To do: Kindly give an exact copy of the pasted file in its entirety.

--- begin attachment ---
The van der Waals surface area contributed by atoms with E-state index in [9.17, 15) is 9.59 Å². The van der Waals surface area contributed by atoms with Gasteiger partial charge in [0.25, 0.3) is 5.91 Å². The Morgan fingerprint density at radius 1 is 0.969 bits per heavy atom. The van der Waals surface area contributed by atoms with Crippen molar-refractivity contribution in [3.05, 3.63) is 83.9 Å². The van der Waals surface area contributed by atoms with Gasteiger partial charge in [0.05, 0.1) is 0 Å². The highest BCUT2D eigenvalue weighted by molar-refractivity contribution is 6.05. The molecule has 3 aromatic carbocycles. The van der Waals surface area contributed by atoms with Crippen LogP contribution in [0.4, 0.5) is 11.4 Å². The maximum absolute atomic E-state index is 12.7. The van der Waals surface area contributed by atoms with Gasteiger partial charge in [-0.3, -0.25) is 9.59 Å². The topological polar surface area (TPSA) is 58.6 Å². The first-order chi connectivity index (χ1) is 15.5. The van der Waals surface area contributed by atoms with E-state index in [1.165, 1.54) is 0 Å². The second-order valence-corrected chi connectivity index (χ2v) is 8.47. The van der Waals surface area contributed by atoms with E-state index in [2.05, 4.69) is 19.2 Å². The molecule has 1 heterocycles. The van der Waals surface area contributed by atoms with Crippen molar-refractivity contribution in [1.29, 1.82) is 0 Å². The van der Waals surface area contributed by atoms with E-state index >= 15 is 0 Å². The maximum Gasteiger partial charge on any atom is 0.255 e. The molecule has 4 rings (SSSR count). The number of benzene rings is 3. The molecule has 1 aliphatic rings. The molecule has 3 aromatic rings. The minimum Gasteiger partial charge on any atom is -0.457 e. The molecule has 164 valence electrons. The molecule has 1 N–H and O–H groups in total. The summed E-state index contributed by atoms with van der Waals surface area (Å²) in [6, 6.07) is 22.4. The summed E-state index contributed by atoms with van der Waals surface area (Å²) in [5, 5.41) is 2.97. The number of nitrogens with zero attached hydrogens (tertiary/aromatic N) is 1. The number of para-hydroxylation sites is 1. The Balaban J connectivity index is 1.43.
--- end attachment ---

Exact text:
The van der Waals surface area contributed by atoms with E-state index in [9.17, 15) is 9.59 Å². The van der Waals surface area contributed by atoms with Gasteiger partial charge in [0.25, 0.3) is 5.91 Å². The Morgan fingerprint density at radius 1 is 0.969 bits per heavy atom. The van der Waals surface area contributed by atoms with Crippen molar-refractivity contribution in [3.05, 3.63) is 83.9 Å². The van der Waals surface area contributed by atoms with Gasteiger partial charge in [0.05, 0.1) is 0 Å². The highest BCUT2D eigenvalue weighted by molar-refractivity contribution is 6.05. The molecule has 3 aromatic carbocycles. The van der Waals surface area contributed by atoms with Crippen LogP contribution in [0.4, 0.5) is 11.4 Å². The maximum absolute atomic E-state index is 12.7. The van der Waals surface area contributed by atoms with Gasteiger partial charge in [-0.3, -0.25) is 9.59 Å². The topological polar surface area (TPSA) is 58.6 Å². The first-order chi connectivity index (χ1) is 15.5. The van der Waals surface area contributed by atoms with E-state index in [1.165, 1.54) is 0 Å². The second-order valence-corrected chi connectivity index (χ2v) is 8.47. The van der Waals surface area contributed by atoms with E-state index in [2.05, 4.69) is 19.2 Å². The molecule has 1 heterocycles. The van der Waals surface area contributed by atoms with Crippen molar-refractivity contribution in [1.29, 1.82) is 0 Å². The van der Waals surface area contributed by atoms with E-state index >= 15 is 0 Å². The maximum Gasteiger partial charge on any atom is 0.255 e. The molecule has 4 rings (SSSR count). The number of benzene rings is 3. The molecule has 1 aliphatic rings. The molecule has 3 aromatic rings. The minimum Gasteiger partial charge on any atom is -0.457 e. The molecule has 164 valence electrons. The molecule has 1 N–H and O–H groups in total. The summed E-state index contributed by atoms with van der Waals surface area (Å²) in [6, 6.07) is 22.4. The summed E-state index contributed by atoms with van der Waals surface area (Å²) in [5, 5.41) is 2.97. The number of nitrogens with zero attached hydrogens (tertiary/aromatic N) is 1. The number of para-hydroxylation sites is 1. The Balaban J connectivity index is 1.43.